Two duets performed Saturday offered a glimpse into Arpino’s choreographic life, with 2004’s “Sea Shadow” (1962) and “RUTH, Ricordi per Due.” The first, with its moody, enigmatic floor work, is an example of how modern dance has influenced her; A Maurice Ravel score and minimalist set (by Ming Cho Lee) evoking an underwater world. Blink and you can guess it’s a Martha Graham dance. Dancers Hee Seo and Cory Stearns of American Ballet Theater appeared the least comfortable in their tasks. Coincidentally, “Sea Shadow” is an introspective (if not entirely fascinating) example of how Arpino and Joffrey are taking American ballet in a markedly different direction than their New York rivals ABT and New York City Ballet.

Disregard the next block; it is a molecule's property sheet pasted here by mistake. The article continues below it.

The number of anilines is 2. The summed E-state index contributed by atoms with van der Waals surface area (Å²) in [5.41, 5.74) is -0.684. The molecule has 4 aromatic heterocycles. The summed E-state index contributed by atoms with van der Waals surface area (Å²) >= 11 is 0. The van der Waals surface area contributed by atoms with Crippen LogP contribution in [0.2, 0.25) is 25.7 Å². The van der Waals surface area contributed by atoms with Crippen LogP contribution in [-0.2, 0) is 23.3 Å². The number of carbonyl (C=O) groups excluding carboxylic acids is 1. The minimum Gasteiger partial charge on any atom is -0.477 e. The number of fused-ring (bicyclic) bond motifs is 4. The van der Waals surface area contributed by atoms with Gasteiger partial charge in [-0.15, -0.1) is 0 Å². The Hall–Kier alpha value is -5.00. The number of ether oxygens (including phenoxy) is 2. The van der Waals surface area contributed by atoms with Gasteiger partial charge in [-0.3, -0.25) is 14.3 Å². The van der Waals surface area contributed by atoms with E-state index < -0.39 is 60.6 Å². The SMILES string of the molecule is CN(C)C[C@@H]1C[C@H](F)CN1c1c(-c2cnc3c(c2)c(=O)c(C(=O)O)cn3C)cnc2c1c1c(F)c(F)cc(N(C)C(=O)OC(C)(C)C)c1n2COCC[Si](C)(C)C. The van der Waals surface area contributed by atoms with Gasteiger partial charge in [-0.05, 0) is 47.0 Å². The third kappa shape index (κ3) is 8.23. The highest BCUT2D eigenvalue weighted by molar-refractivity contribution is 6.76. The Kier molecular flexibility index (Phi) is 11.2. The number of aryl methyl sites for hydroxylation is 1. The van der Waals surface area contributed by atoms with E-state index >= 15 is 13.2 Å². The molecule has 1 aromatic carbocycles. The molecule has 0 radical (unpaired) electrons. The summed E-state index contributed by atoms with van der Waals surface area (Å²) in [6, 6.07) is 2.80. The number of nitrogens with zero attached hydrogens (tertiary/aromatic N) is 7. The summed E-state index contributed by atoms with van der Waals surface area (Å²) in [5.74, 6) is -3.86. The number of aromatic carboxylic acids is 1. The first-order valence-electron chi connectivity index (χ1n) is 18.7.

“RUTH” suits Ballet West dancers Katlyn Addison and Hadriel Diniz very well. I don’t know if Arpino knew this would be his last ballet, but in retrospect it seems more like an elegy that strives for a longer view than something like “Sea Shadow.” The latter was created at a time when Arpino was tasked with filling out Joffrey’s agency to make sure he had something to show off; The first was towards the end of his life, when duties were scarce.

Diniz opens the door pas de deux alone, with longing glances to the right wing at the back of the stage as Albinoni’s Adagio in G minor hums overhead. He crouches with his fist to his forehead like Rodin’s “The Thinker”; This is how the piece ends. Where is the most pas de deux Maria Pinto’s Addison, a ghostly figure in a long, white dress and pointy shoes, aims to make the woman stand out, only momentarily distracting Diniz from his thoughts (or perhaps in them), despite many ostentatious attempts to the contrary.

Katlyn Addison and Hadriel Diniz from Ballet West "RUTH" Arpino at the Auditorium Theater in Chicago on September 23, 2023, as part of the Chicago Centennial Celebration.